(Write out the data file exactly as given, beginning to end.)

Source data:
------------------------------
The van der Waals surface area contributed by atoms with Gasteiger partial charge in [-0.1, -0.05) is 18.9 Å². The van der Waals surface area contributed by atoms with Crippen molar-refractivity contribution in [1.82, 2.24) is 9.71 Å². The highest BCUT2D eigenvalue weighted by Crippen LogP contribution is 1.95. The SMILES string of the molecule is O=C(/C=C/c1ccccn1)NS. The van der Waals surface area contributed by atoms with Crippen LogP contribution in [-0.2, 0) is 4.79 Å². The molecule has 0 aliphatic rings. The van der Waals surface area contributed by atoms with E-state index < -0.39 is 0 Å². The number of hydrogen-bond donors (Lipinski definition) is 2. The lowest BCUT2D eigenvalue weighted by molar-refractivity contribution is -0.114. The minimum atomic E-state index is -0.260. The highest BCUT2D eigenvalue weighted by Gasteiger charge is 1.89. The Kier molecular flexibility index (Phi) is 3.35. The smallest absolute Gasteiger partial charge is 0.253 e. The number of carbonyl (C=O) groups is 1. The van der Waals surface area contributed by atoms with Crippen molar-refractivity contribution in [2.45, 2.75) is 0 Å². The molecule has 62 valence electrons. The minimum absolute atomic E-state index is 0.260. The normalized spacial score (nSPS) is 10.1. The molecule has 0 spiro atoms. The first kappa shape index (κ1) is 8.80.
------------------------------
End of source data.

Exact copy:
The van der Waals surface area contributed by atoms with Gasteiger partial charge in [-0.1, -0.05) is 18.9 Å². The van der Waals surface area contributed by atoms with Crippen molar-refractivity contribution in [1.82, 2.24) is 9.71 Å². The highest BCUT2D eigenvalue weighted by Crippen LogP contribution is 1.95. The SMILES string of the molecule is O=C(/C=C/c1ccccn1)NS. The van der Waals surface area contributed by atoms with Crippen LogP contribution in [-0.2, 0) is 4.79 Å². The molecule has 0 aliphatic rings. The van der Waals surface area contributed by atoms with E-state index < -0.39 is 0 Å². The number of hydrogen-bond donors (Lipinski definition) is 2. The lowest BCUT2D eigenvalue weighted by molar-refractivity contribution is -0.114. The minimum atomic E-state index is -0.260. The highest BCUT2D eigenvalue weighted by Gasteiger charge is 1.89. The Kier molecular flexibility index (Phi) is 3.35. The smallest absolute Gasteiger partial charge is 0.253 e. The number of carbonyl (C=O) groups is 1. The van der Waals surface area contributed by atoms with Crippen molar-refractivity contribution in [2.45, 2.75) is 0 Å². The molecule has 62 valence electrons. The minimum absolute atomic E-state index is 0.260. The normalized spacial score (nSPS) is 10.1. The molecule has 0 spiro atoms. The first kappa shape index (κ1) is 8.80.